It’s sometimes difficult to see yourself as a leader. We can see it in CEOs, board members or managers, but not always in us. In reality, everyone can be a leader. It depends on what leadership means to you, and how you perceive yourself in relation to your definition of leadership. This is what we call the Leadership Identity. It starts with asking yourself a few questions to build awareness and create your own notion of leadership. Questions around your values, what’s important to you, and what inspires you are a great starting point.Another way to think about leaders is to change the word leader to role model. Leaders are role models who influence others to accomplish things they didn’t know they could do, to look further or deeper into themselves. No one is a leader 100% of their time. Even the most successful people are inspired by a family member, a friend, a mentor, someone they never met but whose values and accomplishments speak to them.
- Jeff Bezos, CEO of Amazon and current richest man in the world, said his role models are his grandfather, but also Thomas Edison for his inventions and Walt Disney for his ability to “create a vision that a large number of people shares.”
- Bill Gates, founder of Microsoft, wrote that his mentor was Dr. Bill Foege, an epidemiologist working for the Centers for Disease Control in the 1960s who elaborated a strategy that led to the eradication of smallpox.
- Oprah Winfrey, TV tycoon, was inspired by another US TV talk show personality, Mary Tyler Moore.
- Even Martin Luther King, who doesn’t need any introduction, cited Gandhi and Tolstoy as his inspirations.
The Brown and Treviño study shows that having adult role models, then, directly impacts not only how you perceive yourself but, just as importantly, how others perceive you.Having a role model plays an important part in your personal development and your motivation to thrive. I want to share some tips for you to reflect on what it means to you.
Who is your role model?Take a piece of paper, or open Word to take some notes as you think about the questions below.
1 | Your journey
- First, take a moment to think about the different chapters of your life (childhood, teenagehood, when you were a young adult, any chapter that is relevant to you) and the different spheres (personal, professional, relationships, etc.)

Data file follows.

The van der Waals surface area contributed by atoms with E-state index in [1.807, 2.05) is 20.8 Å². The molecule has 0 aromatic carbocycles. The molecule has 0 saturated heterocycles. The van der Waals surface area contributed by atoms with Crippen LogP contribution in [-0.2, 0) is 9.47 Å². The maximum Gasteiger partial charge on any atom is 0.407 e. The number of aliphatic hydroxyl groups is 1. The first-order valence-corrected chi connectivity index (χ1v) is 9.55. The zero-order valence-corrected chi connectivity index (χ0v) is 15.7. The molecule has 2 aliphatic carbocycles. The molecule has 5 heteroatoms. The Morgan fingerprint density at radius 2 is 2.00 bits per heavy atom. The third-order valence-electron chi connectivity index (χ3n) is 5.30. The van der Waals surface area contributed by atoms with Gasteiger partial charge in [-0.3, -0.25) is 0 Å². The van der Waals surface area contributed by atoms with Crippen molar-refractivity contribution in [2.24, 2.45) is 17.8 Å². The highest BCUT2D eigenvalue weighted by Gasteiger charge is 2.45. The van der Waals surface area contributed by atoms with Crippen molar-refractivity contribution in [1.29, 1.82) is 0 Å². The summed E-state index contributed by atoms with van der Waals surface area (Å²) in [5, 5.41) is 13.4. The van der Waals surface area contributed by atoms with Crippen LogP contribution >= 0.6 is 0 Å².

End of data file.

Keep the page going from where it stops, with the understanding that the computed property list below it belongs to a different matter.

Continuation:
- You should come up with something that speaks to you and that represents your journey. There can be as many as you want.
- Once you have the sections that are important to you, divide the page you are working on to leave enough space for each section.
2 | The influenceFor each section, whether they are timebound or related to one area, answer the questions below:
- What was your motivation, your drive, during this period of time or in that area of your life?
- What did you dream of? What was the ideal scenario you (day)dreamed about?
- What were your goals?
- What challenge(s) did you overcome? How did you do it?
- Who did you look up to? It can be anyone, from family members to historical figures.
- What reasons did you look up to this person/these people for that specific time of your life/area of your life?
- Who made you who you were during that time? How did they influence your being?
- What values did they reinforce or help you develop?
- What’s the impact of your life now? Are you still carrying on their influence? If so, how?
3 | Probe yourself and take timeWhen doing this exercise, make the effort of probing yourself by asking “what else, who else, why else” several times. We tend to be satisfied with the first answer, but the most meaningful things take more time to come up. Don’t be happy with the first answer you get. Give yourself a few days. Start taking notes, but then go on and do something else, sleep over it, take your mind of it. Your brain will keep processing this reflection unconsciously, making your answers deeper and more meaningful.Once you know the influences in your past and your current role models, it’s easier to identify what’s important to you, and what you can offer to others.
How to be a role model to others?
1 | It starts with self-awarenessIt always starts with self-awareness. Know what made you who you are now, know your journey and where you want to go. I am not talking about what you think about who you are, but the brutal reality of the good, the bad and the ugly. Find support to build that awareness by asking people whom you know will tell you things as they are, not what you want to hear, and by listening to them. Be compassionate with yourself.
2 | Be authenticBeing authentic is being true to who you are and not being afraid of showing it to the world. It doesn’t mean not hiding anything or not having secrets. It means aligning your behaviours and your words to your core values.
3 | Ask yourself a few other questionsI know there are already quite a few questions to answer in this article. Self-reflection is an amazing way to check where you are with yourself. It fuels self-awareness as it raises potential conflicts and emotions you need to explore.
- What’s the purpose of being a role model to you?
- Why is it important to you?
- What do you bring to the table?
- Who are you/do you want to be a role model to?
- What’s the legacy you want to leave?
4 | Share with othersThere is not leadership without followership. There is no role modelling without others. Share your story, your skills, your passion, share who you are with others. Ask questions, listen more, support people find out who they are, define their goals, and reach them.I love this quote from Maya Angelou, I share it every time I advise people to talk less and listen more:
I’ve learned that people will forget what you said, people will forget what you did, but people will never forget how you made them feel.